Of what worth is the unfinished scribblings of an out of favor subject of the feeblest autocracy in the whole Concert of Europe, a middling officer who was lightly regarded in his own time and lightly regarded by most of his immediate successors?
Everything and nothing.
Clausewitz stands alone, the only epochal thinker on war. He is the Newton and Darwin of war, all in one, but he lacks successors. Where he went, no one has followed or passed him by. He said let their be light and there was light, but of a peculiarly refracted sort. Even the most incisive of Clausewitz’s Prussian students, the elder Moltke, missed the whole war is the continuation of political intercourse by other means thing and insisted upon political outcomes that derived from purely military considerations. When war broke out, the politicians should take some time off and let the soldiers run things. Once they have achieved victory, then the politicians can take the hand off and run with the ball. Moltke, tired of Bismarck’s interference in what he saw as his domain, insisted on Alsace-Lorraine as a military buffer against the Third Republic and ended up waving a permanent red flag in front of the Gallic bull.
Clausewitz is also a parochial figure of his own time, with his own country to defend, his own axe to grind, his own issues, and his own petty grievances. Two stars shine in his firmament: Frederick II and Buonaparte. While Clausewitz often strikes observers as a worshipper of Buonaparte, to whom Clausewitz refers as the “God of War”, I would peg him as a devotee of the Frederican cult. Given Clausewitz’s strong bias towards defense (compare Books VI and VII), his numerous references to Frederick’s exploits during the War of the Austrian Succession and the Seven Years’ War, and his belief that war was the continuation of political intercourse with the addition of other means, his large though not uncritical admiration for Old Fritz becomes clear. Frederick represented the ultimate subordination of war to the political: Frederick’s mind put his political interests ahead of his military pursuits. Policy and strategy, since one thought followed another, were in perfect agreement. Frederick was the ultimate practitioner of the strategic defensive: he knew his limits and adhered to them with an iron will. Clausewitz, like many contemporary Prussians, was looking for a system that would produce a Frederick when it could only produce a succession of second-class Frederick Williams. His commander-in-chief participating in cabinet meetings was the best analogue he could find to the absence.
This Clausewitz also had fights to start with otherwise forgotten figures like von Bulow and more influential thinkers like Jomini. Jomini’s cut-and-paste military how to manuals must have made Clausewitz foam at the mouth. Here was the Tony Robbins of military self-help, with his impressive gigs as aide-de-camp to Marshal Ney, personal adviser to Buonaparte, and various positions as a commanding general in French and Russian service. Jomini was a trite axiom spewing military entrepreneur, selling his How to Win a War in 10 steps to the highest bidder. As a Swiss patriot (who never returned to Switzerland), he was a citizen of the world. Contrast this with war nerd Carl von Clausewitz. Though appreciated by such giants of the German army as Scharnhorst and Gneisenau and happily married (far above his station) to Countess Marie von Bruhl, Clausewitz was out of favor with king and court and spent most of the postwar era in a prestigious but empty and responsibility free position as head of the War Academy. Clausewitz yearned to be a man of affairs like Jomini but he didn’t have a sound-bite personality (or writing style) so he was passed over for men whose names are now long forgotten. So he had to settle for a try at posthumous immortality instead. Curiously, despite a ill-timed death, he is now the most important Prussian of the early nineteenth century, his insight rivaled only by Blucher’s hatred of Buonaparte as the Prussian personality trait that most shaped the world we live in.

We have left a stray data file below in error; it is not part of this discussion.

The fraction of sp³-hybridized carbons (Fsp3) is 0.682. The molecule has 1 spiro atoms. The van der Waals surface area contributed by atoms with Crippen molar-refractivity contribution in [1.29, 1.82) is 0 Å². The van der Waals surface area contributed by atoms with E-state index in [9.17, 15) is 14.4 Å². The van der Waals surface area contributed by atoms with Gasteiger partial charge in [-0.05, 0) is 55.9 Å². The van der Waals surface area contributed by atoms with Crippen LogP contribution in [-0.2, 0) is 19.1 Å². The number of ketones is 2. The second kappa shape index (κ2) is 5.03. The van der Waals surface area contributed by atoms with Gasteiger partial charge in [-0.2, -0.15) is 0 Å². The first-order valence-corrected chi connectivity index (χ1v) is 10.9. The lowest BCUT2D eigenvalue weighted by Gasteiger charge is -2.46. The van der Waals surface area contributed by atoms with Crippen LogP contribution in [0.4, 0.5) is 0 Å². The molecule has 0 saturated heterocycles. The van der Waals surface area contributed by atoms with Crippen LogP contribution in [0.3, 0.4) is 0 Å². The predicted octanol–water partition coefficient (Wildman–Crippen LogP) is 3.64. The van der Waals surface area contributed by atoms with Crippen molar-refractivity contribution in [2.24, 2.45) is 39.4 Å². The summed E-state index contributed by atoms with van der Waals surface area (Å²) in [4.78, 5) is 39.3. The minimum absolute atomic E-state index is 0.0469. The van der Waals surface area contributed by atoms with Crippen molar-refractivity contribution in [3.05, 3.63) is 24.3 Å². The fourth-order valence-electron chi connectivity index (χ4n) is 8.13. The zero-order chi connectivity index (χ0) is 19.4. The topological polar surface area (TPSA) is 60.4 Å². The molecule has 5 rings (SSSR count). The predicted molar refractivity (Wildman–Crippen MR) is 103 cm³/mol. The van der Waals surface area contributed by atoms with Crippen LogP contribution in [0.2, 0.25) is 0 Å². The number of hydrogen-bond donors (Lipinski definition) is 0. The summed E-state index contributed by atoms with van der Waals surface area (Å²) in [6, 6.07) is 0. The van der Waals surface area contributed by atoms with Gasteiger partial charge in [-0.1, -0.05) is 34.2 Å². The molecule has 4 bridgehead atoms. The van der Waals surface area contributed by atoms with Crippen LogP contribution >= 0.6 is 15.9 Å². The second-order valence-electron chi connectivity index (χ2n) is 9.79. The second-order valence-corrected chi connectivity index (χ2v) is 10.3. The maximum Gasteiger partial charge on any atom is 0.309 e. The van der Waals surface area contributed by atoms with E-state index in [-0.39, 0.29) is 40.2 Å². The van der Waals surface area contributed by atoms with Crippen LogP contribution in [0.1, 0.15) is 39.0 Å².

So there are two Clausewitzes (or Clausewitzi?): There is the universal Clausewitz, the Clausewitz that tells us that war is the continuation of politics by other means, the Clausewitz that explains why defense is the stronger form of war, the Clausewitz of friction, the culminating point of victory, the remarkable trinity, the Clausewitz of Book I and VIII. Then there is the historical Clausewitz, the Clausewitz that abhors cordon warfare, that hides behind fortresses, that hates encirclement and surprise, that lived in a world little different from 100 years before, a world that ran at the speed of a good horse, where states were unchallenged, battles could be fought within eyesight of the commanding general, and disease carried off most of the casualties, the Clausewitz of Book VI. The historical Clausewitz was more appreciated by his immediate successors. They loved the “Mahdi of Mass”. It is only in our own time that the universal Clausewitz has emerged.
The universal Clausewitz can be the Clausewitz of his supporters, who argue that he created a treasure for all time, or his detractors, who see only a relic of the past when states were states and attrition was attrition. It is my hope that the universal Clausewitz will emerge triumphant. Clausewitzian war is fought by all human communities, not by states alone. Clausewitz was more than the prophet of the decisive battle who shouted, “If it doesn’t attrit, you must acquit”. Clausewitz will remain relevant for all time, or at least until the killer robots take over.
I’d like to thank all of the participants in this roundtable. I’ve received many a new insight and many a new addition to my personal reading list. Re-reading Clausewitz has opened new lines of inquiry and thought. The old dog will have a few new tricks in him yet.